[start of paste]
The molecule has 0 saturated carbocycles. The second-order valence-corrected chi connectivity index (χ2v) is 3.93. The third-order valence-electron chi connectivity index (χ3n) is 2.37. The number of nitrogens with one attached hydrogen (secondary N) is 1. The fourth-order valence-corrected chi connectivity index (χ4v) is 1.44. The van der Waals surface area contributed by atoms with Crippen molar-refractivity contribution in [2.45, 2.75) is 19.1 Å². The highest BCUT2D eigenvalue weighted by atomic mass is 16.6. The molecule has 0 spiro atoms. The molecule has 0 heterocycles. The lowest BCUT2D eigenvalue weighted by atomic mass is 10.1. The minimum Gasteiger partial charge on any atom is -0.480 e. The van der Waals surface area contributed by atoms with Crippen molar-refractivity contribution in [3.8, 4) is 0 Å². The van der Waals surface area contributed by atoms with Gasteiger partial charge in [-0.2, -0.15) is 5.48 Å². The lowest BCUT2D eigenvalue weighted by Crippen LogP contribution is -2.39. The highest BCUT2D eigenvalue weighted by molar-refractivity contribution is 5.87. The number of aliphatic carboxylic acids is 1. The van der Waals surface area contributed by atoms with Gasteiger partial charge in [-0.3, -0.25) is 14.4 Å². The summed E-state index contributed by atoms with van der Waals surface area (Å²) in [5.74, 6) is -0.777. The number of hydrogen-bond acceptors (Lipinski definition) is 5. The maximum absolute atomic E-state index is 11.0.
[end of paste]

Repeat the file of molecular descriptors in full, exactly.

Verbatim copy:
The molecule has 0 saturated carbocycles. The second-order valence-corrected chi connectivity index (χ2v) is 3.93. The third-order valence-electron chi connectivity index (χ3n) is 2.37. The number of nitrogens with one attached hydrogen (secondary N) is 1. The fourth-order valence-corrected chi connectivity index (χ4v) is 1.44. The van der Waals surface area contributed by atoms with Crippen molar-refractivity contribution in [2.45, 2.75) is 19.1 Å². The highest BCUT2D eigenvalue weighted by atomic mass is 16.6. The molecule has 0 spiro atoms. The molecule has 0 heterocycles. The lowest BCUT2D eigenvalue weighted by atomic mass is 10.1. The minimum Gasteiger partial charge on any atom is -0.480 e. The van der Waals surface area contributed by atoms with Crippen molar-refractivity contribution in [3.8, 4) is 0 Å². The van der Waals surface area contributed by atoms with Gasteiger partial charge in [-0.2, -0.15) is 5.48 Å². The lowest BCUT2D eigenvalue weighted by Crippen LogP contribution is -2.39. The highest BCUT2D eigenvalue weighted by molar-refractivity contribution is 5.87. The number of aliphatic carboxylic acids is 1. The van der Waals surface area contributed by atoms with Gasteiger partial charge in [-0.3, -0.25) is 14.4 Å². The summed E-state index contributed by atoms with van der Waals surface area (Å²) in [5.74, 6) is -0.777. The number of hydrogen-bond acceptors (Lipinski definition) is 5. The maximum absolute atomic E-state index is 11.0.